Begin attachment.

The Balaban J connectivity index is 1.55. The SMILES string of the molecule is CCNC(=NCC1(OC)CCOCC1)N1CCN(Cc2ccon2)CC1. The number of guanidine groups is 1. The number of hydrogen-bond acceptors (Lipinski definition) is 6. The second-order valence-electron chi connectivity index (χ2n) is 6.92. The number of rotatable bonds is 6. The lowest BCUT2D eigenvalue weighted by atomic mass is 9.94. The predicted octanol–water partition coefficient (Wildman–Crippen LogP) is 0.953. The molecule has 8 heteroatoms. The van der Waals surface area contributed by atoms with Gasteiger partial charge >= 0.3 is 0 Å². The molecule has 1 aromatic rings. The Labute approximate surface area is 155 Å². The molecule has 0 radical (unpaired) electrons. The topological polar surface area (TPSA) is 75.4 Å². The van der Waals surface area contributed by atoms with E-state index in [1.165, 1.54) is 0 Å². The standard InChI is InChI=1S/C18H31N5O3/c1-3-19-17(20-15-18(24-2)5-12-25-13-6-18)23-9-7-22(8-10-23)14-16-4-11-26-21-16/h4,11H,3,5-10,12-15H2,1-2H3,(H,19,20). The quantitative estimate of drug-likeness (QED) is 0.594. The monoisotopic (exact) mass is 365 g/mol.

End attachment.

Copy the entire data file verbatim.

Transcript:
The Balaban J connectivity index is 1.55. The SMILES string of the molecule is CCNC(=NCC1(OC)CCOCC1)N1CCN(Cc2ccon2)CC1. The number of guanidine groups is 1. The number of hydrogen-bond acceptors (Lipinski definition) is 6. The second-order valence-electron chi connectivity index (χ2n) is 6.92. The number of rotatable bonds is 6. The lowest BCUT2D eigenvalue weighted by atomic mass is 9.94. The predicted octanol–water partition coefficient (Wildman–Crippen LogP) is 0.953. The molecule has 8 heteroatoms. The van der Waals surface area contributed by atoms with Gasteiger partial charge >= 0.3 is 0 Å². The molecule has 1 aromatic rings. The Labute approximate surface area is 155 Å². The molecule has 0 radical (unpaired) electrons. The topological polar surface area (TPSA) is 75.4 Å². The van der Waals surface area contributed by atoms with E-state index in [1.165, 1.54) is 0 Å². The standard InChI is InChI=1S/C18H31N5O3/c1-3-19-17(20-15-18(24-2)5-12-25-13-6-18)23-9-7-22(8-10-23)14-16-4-11-26-21-16/h4,11H,3,5-10,12-15H2,1-2H3,(H,19,20). The quantitative estimate of drug-likeness (QED) is 0.594. The monoisotopic (exact) mass is 365 g/mol.